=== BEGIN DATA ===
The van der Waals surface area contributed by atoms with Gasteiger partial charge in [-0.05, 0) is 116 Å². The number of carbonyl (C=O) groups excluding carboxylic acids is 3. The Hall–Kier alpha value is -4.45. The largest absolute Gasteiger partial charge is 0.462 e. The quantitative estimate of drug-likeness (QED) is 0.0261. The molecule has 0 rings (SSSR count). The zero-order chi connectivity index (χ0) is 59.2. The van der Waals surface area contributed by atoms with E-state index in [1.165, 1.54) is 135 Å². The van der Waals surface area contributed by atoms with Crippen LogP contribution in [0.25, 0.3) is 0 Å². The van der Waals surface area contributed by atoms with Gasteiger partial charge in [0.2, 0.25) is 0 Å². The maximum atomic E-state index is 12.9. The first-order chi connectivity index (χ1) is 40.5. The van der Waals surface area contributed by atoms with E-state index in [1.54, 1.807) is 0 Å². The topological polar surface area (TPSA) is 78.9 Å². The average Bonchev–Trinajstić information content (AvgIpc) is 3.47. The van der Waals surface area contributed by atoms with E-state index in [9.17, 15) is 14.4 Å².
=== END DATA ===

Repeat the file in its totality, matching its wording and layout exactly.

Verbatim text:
The van der Waals surface area contributed by atoms with Gasteiger partial charge in [-0.05, 0) is 116 Å². The number of carbonyl (C=O) groups excluding carboxylic acids is 3. The Hall–Kier alpha value is -4.45. The largest absolute Gasteiger partial charge is 0.462 e. The quantitative estimate of drug-likeness (QED) is 0.0261. The molecule has 0 rings (SSSR count). The zero-order chi connectivity index (χ0) is 59.2. The van der Waals surface area contributed by atoms with E-state index in [1.165, 1.54) is 135 Å². The van der Waals surface area contributed by atoms with Crippen LogP contribution in [0.25, 0.3) is 0 Å². The van der Waals surface area contributed by atoms with Gasteiger partial charge in [0.2, 0.25) is 0 Å². The maximum atomic E-state index is 12.9. The first-order chi connectivity index (χ1) is 40.5. The van der Waals surface area contributed by atoms with E-state index in [1.54, 1.807) is 0 Å². The topological polar surface area (TPSA) is 78.9 Å². The average Bonchev–Trinajstić information content (AvgIpc) is 3.47. The van der Waals surface area contributed by atoms with E-state index in [9.17, 15) is 14.4 Å².